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Posted: Mar 09, 2020 1:09 PMUpdated: Mar 09, 2020 1:14 PM

Dance for Freedom Brings Fight to Human Trafficking

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Garrett Giles

The Dance for Freedom Showcase held at Grace Community Church in Bartlesville over the weekend took on human trafficking.

Janiece Montgomery, the Executive Director and Founder of Dance for Freedom, gave practical tips for the audience to take home with them so they could make a difference in the fight against human trafficking. Encouraging those that could become foster parents was the final piece of advice Montgomery gave.

There are over 8,000 children in Oklahoma alone that need foster care. Children that have been in the foster care system make up over 60-percent of domestically trafficked youth. When children do not have safe homes to go to, it is said that they end up in group homes, which makes them easier to recruit for human trafficking.

Montgomery said we need to look into ways in which we can bring hope, healing and love to foster children. She said we need to be there for foster children, or human traffickers will.

Another practical tip for the audience was this: be a smart consumer. Montgomery said this applies to the things you buy in the store and the things you view and consume online. She said there is plenty of content online that is dangerous for your mind, and it fuels human trafficking.

Human trafficking is such a huge industry because there is a high demand. If the demand is eliminated, the need for slavery is also eliminated. By making informed choices when making purchases, you can make a difference in the demand.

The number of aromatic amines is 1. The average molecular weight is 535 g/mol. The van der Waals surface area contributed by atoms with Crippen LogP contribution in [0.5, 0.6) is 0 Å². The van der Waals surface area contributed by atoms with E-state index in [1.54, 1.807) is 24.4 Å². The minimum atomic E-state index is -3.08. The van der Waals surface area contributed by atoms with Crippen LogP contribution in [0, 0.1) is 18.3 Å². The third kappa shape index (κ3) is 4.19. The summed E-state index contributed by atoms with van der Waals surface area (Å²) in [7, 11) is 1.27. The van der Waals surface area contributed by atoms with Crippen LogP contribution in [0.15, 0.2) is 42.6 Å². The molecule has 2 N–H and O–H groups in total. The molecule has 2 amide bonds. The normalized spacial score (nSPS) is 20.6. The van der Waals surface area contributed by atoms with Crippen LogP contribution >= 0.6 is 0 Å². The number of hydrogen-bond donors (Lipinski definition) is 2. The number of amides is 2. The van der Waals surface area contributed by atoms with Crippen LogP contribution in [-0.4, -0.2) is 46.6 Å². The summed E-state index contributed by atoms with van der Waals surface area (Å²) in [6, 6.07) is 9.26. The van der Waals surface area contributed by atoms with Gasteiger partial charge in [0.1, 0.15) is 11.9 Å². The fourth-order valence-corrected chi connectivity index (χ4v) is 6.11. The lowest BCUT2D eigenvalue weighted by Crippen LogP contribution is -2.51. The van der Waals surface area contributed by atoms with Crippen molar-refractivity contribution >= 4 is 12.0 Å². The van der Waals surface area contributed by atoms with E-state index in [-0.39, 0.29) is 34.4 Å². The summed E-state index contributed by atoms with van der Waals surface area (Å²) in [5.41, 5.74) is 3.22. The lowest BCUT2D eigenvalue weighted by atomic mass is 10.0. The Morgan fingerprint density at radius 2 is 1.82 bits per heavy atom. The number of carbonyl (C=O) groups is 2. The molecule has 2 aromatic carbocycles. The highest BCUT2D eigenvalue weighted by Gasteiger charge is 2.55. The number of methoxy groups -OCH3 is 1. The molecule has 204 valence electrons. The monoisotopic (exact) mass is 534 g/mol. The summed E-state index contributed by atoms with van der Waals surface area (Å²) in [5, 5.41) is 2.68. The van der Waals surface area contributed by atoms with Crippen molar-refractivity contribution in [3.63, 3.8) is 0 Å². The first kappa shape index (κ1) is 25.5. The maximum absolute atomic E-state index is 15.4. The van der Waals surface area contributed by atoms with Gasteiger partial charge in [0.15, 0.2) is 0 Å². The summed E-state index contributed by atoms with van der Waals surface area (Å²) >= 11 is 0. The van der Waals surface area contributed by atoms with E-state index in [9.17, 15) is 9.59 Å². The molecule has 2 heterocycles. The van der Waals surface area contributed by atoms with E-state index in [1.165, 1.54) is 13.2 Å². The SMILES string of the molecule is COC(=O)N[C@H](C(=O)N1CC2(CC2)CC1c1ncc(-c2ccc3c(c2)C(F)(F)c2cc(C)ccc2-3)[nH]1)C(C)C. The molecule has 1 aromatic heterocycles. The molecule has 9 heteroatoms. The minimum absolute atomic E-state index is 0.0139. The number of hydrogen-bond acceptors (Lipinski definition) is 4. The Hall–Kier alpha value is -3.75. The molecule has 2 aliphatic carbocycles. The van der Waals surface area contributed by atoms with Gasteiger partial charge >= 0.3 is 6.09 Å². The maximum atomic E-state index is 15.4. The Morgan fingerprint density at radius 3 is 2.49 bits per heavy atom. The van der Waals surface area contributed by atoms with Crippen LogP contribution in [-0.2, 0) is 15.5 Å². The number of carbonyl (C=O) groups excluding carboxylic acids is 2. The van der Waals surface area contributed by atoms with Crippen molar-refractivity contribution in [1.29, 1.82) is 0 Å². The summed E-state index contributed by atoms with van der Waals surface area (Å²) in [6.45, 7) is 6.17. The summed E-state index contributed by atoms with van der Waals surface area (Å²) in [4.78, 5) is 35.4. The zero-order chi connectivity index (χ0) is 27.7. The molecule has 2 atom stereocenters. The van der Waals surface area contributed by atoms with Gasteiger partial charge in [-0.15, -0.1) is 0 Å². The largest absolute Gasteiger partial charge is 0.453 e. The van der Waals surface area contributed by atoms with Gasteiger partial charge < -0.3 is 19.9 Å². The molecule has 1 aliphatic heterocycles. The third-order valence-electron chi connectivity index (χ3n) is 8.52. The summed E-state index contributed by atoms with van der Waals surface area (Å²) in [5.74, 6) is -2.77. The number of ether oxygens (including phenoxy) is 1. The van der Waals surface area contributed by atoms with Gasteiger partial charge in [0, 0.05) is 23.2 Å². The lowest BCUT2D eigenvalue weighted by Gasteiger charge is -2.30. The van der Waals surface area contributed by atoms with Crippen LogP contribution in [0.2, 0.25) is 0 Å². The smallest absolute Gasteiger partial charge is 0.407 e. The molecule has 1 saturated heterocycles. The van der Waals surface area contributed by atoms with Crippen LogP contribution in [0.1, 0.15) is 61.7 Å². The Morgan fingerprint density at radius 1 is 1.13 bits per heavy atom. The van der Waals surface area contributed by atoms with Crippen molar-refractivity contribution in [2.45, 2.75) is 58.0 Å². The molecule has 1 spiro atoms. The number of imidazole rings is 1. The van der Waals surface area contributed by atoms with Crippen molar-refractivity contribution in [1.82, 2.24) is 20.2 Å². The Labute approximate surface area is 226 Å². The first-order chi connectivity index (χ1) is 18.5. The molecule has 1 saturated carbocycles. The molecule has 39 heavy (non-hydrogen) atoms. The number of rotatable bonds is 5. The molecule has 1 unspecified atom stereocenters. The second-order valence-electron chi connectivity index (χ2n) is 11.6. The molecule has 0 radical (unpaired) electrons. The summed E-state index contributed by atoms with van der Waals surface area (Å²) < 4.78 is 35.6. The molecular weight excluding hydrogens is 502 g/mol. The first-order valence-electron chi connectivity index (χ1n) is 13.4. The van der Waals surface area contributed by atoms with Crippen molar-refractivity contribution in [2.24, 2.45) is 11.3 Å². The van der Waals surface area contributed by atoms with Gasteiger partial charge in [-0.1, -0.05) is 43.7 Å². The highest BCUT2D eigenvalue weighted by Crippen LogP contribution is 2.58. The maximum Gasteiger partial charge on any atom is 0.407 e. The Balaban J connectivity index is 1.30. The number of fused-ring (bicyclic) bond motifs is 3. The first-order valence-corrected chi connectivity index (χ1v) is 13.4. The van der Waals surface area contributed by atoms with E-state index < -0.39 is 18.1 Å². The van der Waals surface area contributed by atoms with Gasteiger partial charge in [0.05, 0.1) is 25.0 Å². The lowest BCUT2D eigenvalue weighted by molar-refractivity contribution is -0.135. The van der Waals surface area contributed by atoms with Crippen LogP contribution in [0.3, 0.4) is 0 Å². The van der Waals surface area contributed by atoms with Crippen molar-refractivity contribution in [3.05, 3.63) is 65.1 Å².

$2,028 was raised during Saturday's Dance for Freedom Showcase. All proceeds will go towards the events three abolition partners for 2020.

One of those partners was the "Not for Sale" campaign. Montgomery said the global organization works with entrepreneurs to develop effective, ethical solutions to provide commerce and jobs in areas that are at risk of human trafficking. She said the group has companies that can be found on their website.

Other abolition partners that the Dance for Freedom Showcase joined forces with were "Defending Dignity" out of Tulsa, and "Crisis Nursery" out of Oklahoma City. Montgomery said they look to groups like this to do the "boots-on-the-ground" work.

One final point that was brought up on Saturday for people to take home was this: using your resources. This might mean donating money to an anti-human trafficking organization. Montgomery said they have a page on their website of groups they have partnered for over the last seven years if you feel like looking into a group to donate money to.

Using your resources might mean volunteering your time at a local organization that serves the at risk populations locally. This could also mean using your specific skills or talents to make a difference in the fight against human trafficking (i.e. teaching, dancing, etc.).

For example, 36 dancer attended the Dance-a-thon that Dance for Freedom put on prior to the main showcase at 7:00 p.m. at Grace Community Church. Those same dancers had the chance to dance in the showcase on Saturday. Joining them were company members from Stage Art Dance and the Locomotion Dance Team.

Montgomery said it will take all of us to end human trafficking. She urged the crowd to be ready to do something to help in the fight.

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